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  • 1 reply
  • Latest Post - ‏2013-10-15T10:54:25Z by nagger
RFS
RFS
29 Posts

Pinned topic Question about NMON LPAR Tab Graphs

‏2013-08-23T11:29:39Z |

I have the following FRAME/LPAR configuration:

FRAME: IBM 9117-MMC P7 770
CPU Type: PowerPC_POWER7
CPU Speed: 3304 MHz
 

AIX Version: 6.1.8.15
OS Level: 6100-08-02-1316
LPAR vCPUs: 10

Type: Dedicated-SMT-4
Mode: Donating
Memory: 98304 MB

I captured data using "/usr/bin/topas_nmon".

The "Physical vs Entitlmenet" graph indicates I am using 5 cpu units of 10 that are avaialble or 50%. However the "CPU% vs VPs" graph is only showing most peaks around 15%.

Which graph is correct?

See attached graphs.

Thanks in advance for your feedback. :-)

 

 

 

Updated on 2013-08-26T10:53:19Z at 2013-08-26T10:53:19Z by RFS
  • nagger
    nagger
    1679 Posts

    Re: Question about NMON LPAR Tab Graphs

    ‏2013-10-15T10:54:25Z  

    Hi,

    With only the two graphs and you using this fairly rare mode I  will have to make some guesses.

    For CPU Donating LPARs you do not really have Entitlement not Virtual Processors - you specify the number of CPU like Dedicated CPU mode.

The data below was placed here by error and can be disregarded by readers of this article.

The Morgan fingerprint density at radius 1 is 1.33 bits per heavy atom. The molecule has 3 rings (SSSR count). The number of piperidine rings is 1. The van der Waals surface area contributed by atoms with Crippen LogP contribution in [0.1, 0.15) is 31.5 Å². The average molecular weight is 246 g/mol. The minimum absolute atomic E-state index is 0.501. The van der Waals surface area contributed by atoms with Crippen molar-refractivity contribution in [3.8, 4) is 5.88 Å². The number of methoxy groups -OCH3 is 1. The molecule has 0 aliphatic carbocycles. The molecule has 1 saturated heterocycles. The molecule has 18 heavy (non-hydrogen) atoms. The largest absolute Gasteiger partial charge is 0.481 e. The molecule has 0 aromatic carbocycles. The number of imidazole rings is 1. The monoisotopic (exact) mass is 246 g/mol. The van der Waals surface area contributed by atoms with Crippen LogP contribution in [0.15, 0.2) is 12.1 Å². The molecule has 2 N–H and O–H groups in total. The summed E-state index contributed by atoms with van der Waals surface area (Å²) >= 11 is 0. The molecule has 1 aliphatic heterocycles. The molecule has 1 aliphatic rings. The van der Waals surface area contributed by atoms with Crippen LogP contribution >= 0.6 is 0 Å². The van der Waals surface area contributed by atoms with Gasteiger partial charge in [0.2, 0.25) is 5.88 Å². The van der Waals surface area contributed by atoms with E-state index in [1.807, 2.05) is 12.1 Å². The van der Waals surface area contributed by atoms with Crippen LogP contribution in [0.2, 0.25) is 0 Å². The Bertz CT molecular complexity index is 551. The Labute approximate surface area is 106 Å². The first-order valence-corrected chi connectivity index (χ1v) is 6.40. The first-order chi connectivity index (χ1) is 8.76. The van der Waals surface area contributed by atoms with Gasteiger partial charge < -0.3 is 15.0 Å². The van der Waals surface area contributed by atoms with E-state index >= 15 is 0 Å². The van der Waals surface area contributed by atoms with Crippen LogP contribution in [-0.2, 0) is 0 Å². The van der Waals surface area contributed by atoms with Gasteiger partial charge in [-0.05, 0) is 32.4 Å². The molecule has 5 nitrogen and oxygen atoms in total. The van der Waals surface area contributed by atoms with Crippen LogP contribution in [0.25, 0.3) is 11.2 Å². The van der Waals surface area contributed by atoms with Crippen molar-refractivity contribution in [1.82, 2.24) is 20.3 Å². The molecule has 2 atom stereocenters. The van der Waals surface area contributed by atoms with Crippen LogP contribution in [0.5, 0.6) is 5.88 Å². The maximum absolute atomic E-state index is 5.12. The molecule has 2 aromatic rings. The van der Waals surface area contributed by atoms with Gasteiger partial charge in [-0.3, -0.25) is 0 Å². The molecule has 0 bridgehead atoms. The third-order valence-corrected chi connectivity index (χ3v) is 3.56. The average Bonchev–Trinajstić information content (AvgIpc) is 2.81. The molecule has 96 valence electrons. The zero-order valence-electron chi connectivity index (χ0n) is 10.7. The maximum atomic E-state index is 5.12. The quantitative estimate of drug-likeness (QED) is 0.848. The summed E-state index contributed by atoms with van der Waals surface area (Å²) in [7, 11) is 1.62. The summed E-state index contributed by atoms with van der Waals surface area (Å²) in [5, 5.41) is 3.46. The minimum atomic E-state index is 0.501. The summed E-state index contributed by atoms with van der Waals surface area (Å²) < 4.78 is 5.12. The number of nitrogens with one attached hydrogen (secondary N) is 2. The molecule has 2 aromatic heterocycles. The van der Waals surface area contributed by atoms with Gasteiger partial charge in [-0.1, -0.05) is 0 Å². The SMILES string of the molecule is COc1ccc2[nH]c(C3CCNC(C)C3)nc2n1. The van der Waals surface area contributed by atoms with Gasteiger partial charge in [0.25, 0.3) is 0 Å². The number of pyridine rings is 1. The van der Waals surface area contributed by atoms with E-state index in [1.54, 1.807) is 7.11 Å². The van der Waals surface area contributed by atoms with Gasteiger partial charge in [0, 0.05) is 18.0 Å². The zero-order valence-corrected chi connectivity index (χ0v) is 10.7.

For sanity reasons they make the CPU count = Entitlement and I would expect the Physical CPU Use graph to be correct. BUT if you only have a few processes running they will only be using the first SMT thread of the cores being used. One could argue that if one SMT thread is uses then the core is used and that is what is being shown here. On the other hand the core may be 100% used but if not using SMT thread 2, 3 and 4 it could be seen as having lots of unused capacity. So you could say the core utilisation is both 100% and say at a guess 65% used.

    For about the millionth time let me state Utilisation numbers with SMT on are very confusing and even worse if you are using uncapped shared CPUs with VP higher than Entitlement. In this case I think you have SMT1=say 75%, SMT2=5% SMT3=0% and SMT4=0% - if these are averaged the Utilisation is ~20% even when we know the core is ~100% used.

    Only use Utilisation numbers to check the User time is much larger than system (kernel) time. Then use Physical CPU use/consumed for monitoring your LPAR.   Utilisation is dead, long live Physical Use !!

    I hope this helps, cheers Nigel Griffiths